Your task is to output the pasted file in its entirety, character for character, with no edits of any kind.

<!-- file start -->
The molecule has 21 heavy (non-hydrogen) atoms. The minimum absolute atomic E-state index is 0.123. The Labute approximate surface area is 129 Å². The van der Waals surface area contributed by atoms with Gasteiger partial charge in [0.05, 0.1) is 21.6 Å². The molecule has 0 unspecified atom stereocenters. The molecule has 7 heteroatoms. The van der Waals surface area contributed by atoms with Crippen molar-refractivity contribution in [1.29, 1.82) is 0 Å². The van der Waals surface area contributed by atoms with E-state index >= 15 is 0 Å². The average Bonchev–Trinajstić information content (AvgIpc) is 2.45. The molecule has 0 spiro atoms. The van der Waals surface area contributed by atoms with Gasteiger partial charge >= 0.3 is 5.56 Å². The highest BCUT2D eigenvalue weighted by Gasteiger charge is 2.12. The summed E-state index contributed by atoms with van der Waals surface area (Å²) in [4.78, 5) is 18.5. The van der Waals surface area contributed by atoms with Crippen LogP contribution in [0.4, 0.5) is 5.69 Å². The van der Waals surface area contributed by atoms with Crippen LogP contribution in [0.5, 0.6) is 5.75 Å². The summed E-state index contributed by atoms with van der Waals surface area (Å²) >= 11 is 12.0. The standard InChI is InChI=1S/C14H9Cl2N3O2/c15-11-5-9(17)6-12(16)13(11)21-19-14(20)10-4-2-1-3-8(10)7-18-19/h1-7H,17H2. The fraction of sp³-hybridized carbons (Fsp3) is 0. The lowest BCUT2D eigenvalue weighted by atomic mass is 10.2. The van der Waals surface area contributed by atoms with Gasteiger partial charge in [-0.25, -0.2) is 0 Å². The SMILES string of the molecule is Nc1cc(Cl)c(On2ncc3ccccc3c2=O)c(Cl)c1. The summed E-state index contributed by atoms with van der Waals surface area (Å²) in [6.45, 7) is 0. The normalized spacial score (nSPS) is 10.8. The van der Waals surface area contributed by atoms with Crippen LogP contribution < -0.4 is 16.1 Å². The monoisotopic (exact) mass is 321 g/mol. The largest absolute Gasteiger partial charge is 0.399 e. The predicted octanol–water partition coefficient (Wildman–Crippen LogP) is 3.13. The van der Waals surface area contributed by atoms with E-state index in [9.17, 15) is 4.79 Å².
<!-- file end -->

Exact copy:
The molecule has 21 heavy (non-hydrogen) atoms. The minimum absolute atomic E-state index is 0.123. The Labute approximate surface area is 129 Å². The van der Waals surface area contributed by atoms with Gasteiger partial charge in [0.05, 0.1) is 21.6 Å². The molecule has 0 unspecified atom stereocenters. The molecule has 7 heteroatoms. The van der Waals surface area contributed by atoms with Crippen molar-refractivity contribution in [1.29, 1.82) is 0 Å². The van der Waals surface area contributed by atoms with E-state index >= 15 is 0 Å². The average Bonchev–Trinajstić information content (AvgIpc) is 2.45. The molecule has 0 spiro atoms. The van der Waals surface area contributed by atoms with Gasteiger partial charge >= 0.3 is 5.56 Å². The highest BCUT2D eigenvalue weighted by Gasteiger charge is 2.12. The summed E-state index contributed by atoms with van der Waals surface area (Å²) in [4.78, 5) is 18.5. The van der Waals surface area contributed by atoms with Crippen LogP contribution in [0.4, 0.5) is 5.69 Å². The van der Waals surface area contributed by atoms with Crippen LogP contribution in [0.5, 0.6) is 5.75 Å². The summed E-state index contributed by atoms with van der Waals surface area (Å²) >= 11 is 12.0. The standard InChI is InChI=1S/C14H9Cl2N3O2/c15-11-5-9(17)6-12(16)13(11)21-19-14(20)10-4-2-1-3-8(10)7-18-19/h1-7H,17H2. The fraction of sp³-hybridized carbons (Fsp3) is 0. The lowest BCUT2D eigenvalue weighted by atomic mass is 10.2. The van der Waals surface area contributed by atoms with Gasteiger partial charge in [-0.25, -0.2) is 0 Å². The SMILES string of the molecule is Nc1cc(Cl)c(On2ncc3ccccc3c2=O)c(Cl)c1. The summed E-state index contributed by atoms with van der Waals surface area (Å²) in [6.45, 7) is 0. The normalized spacial score (nSPS) is 10.8. The van der Waals surface area contributed by atoms with Crippen LogP contribution < -0.4 is 16.1 Å². The monoisotopic (exact) mass is 321 g/mol. The largest absolute Gasteiger partial charge is 0.399 e. The predicted octanol–water partition coefficient (Wildman–Crippen LogP) is 3.13. The van der Waals surface area contributed by atoms with E-state index in [9.17, 15) is 4.79 Å².